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The White House issued a memo from Trump about the program for immigrants who came from the African nation to escape environmental disasters, the Ebola virus and war. The protected status for thousands of Liberians had been set to expire Sunday, which would have put them at risk for deportation.
The Republican president decided last year to end the program, dating to 2007. He said then that it wasn't needed because conditions in Liberia have improved. Trump now says that "upon further reflection and review," he has decided it's in the foreign policy interest of the United States to extend a "wind-down period" for the program for an additional year.
Their re-integration "into Liberian civil and political life will be a complex task, and an unsuccessful transition could strain United States-Liberian relations and undermine Liberia's post-civil war strides toward democracy and political stability," he wrote in the memo.
Liberians "are surviving a huge storm that would have paralyzed our community, that would have separated families, that would have caused so many problems in our community," Abdullah Kiatamba, executive director of Minnesota-based African Immigrant Services, said. Minnesota has one of the largest populations of Liberians in the U.S.
Kiatamba, who chaired a national campaign to extend the program for Liberians, called the extension not only a "huge victory" for Liberians, but for all immigrants across the U.S.
If the program hadn't been extended, Kiatamba said Liberians' driver's licenses could have been revoked in many states and they could have lost income, housing and medical insurance. Since many Liberians are health care workers, patients could have lost their caregivers, he added.
Two civil rights organizations sued in Boston this month on behalf of 15 Liberian immigrants as the deadline drew near. The Lawyers' Committee for Civil Rights Under Law and Lawyers for Civil Rights argued that the decision to end the program was unconstitutional and based on race, ethnicity and national origin, and would break apart families. The program protects about 4,000 Liberian immigrants, the organizations said.
A coalition of attorneys general filed a brief Monday supporting the Liberian immigrants.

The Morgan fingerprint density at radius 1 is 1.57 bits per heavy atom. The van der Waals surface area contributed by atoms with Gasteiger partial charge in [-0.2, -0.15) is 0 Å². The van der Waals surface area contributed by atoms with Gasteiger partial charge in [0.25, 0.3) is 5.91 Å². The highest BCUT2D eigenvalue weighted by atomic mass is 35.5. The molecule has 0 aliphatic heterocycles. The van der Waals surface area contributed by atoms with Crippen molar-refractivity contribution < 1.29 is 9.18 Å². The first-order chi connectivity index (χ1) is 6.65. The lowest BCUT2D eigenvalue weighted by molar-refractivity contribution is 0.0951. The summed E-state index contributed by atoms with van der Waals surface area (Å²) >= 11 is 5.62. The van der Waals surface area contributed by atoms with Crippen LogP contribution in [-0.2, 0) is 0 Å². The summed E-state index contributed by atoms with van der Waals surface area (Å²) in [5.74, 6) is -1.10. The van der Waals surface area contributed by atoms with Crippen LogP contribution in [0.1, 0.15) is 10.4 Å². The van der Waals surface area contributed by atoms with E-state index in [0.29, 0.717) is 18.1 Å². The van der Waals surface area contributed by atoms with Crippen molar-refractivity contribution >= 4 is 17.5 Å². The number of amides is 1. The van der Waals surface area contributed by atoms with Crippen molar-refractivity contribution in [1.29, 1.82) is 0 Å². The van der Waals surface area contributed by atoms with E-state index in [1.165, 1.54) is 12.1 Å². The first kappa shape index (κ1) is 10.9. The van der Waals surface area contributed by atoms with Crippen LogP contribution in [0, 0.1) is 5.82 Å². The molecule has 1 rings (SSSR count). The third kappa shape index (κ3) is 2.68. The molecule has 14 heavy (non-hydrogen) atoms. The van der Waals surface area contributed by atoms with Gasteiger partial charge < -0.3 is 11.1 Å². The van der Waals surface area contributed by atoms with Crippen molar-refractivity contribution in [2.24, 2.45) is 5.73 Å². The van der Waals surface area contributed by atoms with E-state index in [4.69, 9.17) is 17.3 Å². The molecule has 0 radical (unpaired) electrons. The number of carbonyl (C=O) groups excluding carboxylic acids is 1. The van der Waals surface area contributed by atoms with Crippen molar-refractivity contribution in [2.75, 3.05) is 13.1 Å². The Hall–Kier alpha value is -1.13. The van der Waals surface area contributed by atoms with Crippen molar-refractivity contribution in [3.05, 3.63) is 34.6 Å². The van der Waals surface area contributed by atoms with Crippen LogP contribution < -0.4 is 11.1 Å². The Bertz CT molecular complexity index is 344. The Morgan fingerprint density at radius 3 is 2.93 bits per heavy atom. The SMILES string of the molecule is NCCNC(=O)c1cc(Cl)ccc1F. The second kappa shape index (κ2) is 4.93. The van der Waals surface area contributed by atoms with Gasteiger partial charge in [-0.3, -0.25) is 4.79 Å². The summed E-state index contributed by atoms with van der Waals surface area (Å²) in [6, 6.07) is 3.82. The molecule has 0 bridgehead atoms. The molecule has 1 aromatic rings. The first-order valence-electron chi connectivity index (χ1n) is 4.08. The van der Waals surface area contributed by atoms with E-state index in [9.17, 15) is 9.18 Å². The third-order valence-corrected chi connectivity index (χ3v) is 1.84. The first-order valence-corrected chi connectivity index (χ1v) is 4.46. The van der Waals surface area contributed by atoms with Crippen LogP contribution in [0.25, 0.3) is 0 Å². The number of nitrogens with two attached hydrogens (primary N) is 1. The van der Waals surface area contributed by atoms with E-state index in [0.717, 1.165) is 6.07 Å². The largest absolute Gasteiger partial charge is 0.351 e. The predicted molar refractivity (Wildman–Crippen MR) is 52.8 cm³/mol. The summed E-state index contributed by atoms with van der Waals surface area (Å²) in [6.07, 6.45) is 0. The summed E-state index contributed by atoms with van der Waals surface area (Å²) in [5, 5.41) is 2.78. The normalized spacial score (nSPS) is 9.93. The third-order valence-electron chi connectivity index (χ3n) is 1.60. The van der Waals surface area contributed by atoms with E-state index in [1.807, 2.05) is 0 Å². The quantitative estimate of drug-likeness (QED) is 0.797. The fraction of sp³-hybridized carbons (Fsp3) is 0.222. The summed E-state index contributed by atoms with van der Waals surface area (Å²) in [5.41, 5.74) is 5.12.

Trump's decision comes hours before a hearing that was set for Thursday afternoon on the civil rights organizations' request for an injunction to stop the government from issuing deportation orders, said Kristen Clarke, president of the Lawyers' Committee for Civil Rights Under Law. Clarke said they're now figuring out their next steps, following the one-year reprieve.
Clarke called it a "major win" for families and communities affected by the administration's "discriminatory decision."
U.S. Sen. Jack Reed and immigration advocates praised the extension but said Congress should enact a more permanent resolution. Reed, a Rhode Island Democrat, has been leading an effort for years to pass a bill to provide legal status and a pathway to citizenship for qualifying Liberians. Rhode Island has one of the largest populations of Liberians per capita.
"In the long-term, we still need a solution that provides certainty for this population, allowing them to get on a pathway to full citizenship," Reed said in a statement Thursday. "It is time for Congress to act on legislation that gives Liberians an opportunity to remain here permanently."
Avideh Moussavian, legislative director of the National Immigration Law Center, said the administration's decision is the "right thing to do" but "temporary relief is not enough."
The Philadelphia area has the largest population of Liberian immigrants in the United States, with 13,000, followed by Minneapolis-St. Paul with 11,000, New York City-Newark with 7,000, and Washington, D.C., with 6,000, according to census data analyzed by the Migration Policy Institute. There are also pockets in Providence, Baltimore, Dallas and Atlanta.
Baenen reported from Minneapolis.
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